South Asia and Beyond

‘U.S.-Taliban Deal Is Back To Square One Like In September 2019’

NEW DELHI: The U.S. and the Taliban have agreed to a seven-day “reduction in violence”. The deal can potentially set the stage for a more lasting and long-sought peace deal. At NATO’s headquarters in Brussels,  U.S. Defence Secretary Mark Esper has said the arrangement, which he did not describe as a ceasefire, came after over a year of negotiations with the Taliban.  Secretary of State Mike Pompeo has also welcomed what he called “a pretty important breakthrough” in Afghan peace talks. The U.S.-Taliban deal is expected  to be signed in Doha on February 29, followed by intra-Afghan talks on March 10. The agreement is expected to also announce a phased, conditional U.S. troop withdrawal over 18 months.

India’s ex-Ambassador to Afghanistan Vivek Katju and StratNews Global Associate Editor Amitabh P. Revi discuss what the contours of the deal seem to be, how President Donald Trump may reward Pakistan and what that means for India. Ambassador Katju also talks about the political dynamics in Kabul, the nomenclature of a  reduction in violence vs a ceasefire and what any backroom deal or secret annexes to the deal will mean to the peace process. The ex-envoy is also adamant that India should not send any boots on the ground to Afghanistan (as reported on StratNews Global) even under a UN flag. If and when the Taliban are in any joint Afghan governance authority, Ambassador Katju feels they will be for intense security cooperation with India.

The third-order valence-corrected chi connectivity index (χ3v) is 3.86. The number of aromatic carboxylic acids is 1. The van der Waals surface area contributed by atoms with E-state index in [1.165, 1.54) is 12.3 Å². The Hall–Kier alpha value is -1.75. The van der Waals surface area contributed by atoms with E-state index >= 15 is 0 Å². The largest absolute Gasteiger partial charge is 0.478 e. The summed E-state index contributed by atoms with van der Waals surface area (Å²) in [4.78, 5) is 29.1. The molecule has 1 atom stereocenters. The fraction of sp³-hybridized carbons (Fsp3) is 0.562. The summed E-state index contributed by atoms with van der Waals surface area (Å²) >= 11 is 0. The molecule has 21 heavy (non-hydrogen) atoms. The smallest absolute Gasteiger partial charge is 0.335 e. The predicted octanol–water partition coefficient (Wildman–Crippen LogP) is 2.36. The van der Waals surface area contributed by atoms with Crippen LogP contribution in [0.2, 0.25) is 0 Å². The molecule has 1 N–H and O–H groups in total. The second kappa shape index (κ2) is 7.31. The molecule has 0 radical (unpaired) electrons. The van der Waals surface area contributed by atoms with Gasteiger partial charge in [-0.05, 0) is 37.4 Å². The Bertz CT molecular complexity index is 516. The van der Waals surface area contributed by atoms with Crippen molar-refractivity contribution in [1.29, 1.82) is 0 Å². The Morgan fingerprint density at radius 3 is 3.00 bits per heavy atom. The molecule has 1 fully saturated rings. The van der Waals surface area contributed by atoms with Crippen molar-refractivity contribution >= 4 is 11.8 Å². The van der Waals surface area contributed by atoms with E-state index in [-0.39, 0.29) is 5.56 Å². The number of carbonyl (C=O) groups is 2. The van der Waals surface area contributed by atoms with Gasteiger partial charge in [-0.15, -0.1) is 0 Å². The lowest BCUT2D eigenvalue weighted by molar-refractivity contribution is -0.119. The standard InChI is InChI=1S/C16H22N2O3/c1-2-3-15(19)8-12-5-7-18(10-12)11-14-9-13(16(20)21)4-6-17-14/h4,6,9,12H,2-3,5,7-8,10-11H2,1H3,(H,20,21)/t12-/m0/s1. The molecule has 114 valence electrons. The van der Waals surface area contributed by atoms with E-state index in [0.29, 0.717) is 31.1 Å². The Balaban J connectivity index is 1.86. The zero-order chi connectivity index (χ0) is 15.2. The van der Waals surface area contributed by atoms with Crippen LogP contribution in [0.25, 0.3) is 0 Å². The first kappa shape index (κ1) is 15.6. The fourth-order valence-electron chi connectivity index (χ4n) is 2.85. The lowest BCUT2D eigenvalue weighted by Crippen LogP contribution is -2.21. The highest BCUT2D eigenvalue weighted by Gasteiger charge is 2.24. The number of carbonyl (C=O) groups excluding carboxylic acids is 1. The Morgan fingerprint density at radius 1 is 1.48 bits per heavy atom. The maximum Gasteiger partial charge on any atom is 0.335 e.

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Vivek Katju has also been Secretary in the Ministry of External Affairs and Ambassador to Thailand and Myanmar (Burma).

Amitabh P. Revi

Russian language speaker and conflict journalist. Amitabh Revi has been there, done that—from the battlefields of Syria, Iraq and Afghanistan to sublime Russia, Australia and the United States. Along the way he's picked up the Dag Hammarskjöld Distinguished Journalist Fellowship, the Ramnath Goenka award for coverage of the Iraq War and RT's Khaled Alkhateb Award for his reporting from Palmyra, Syria.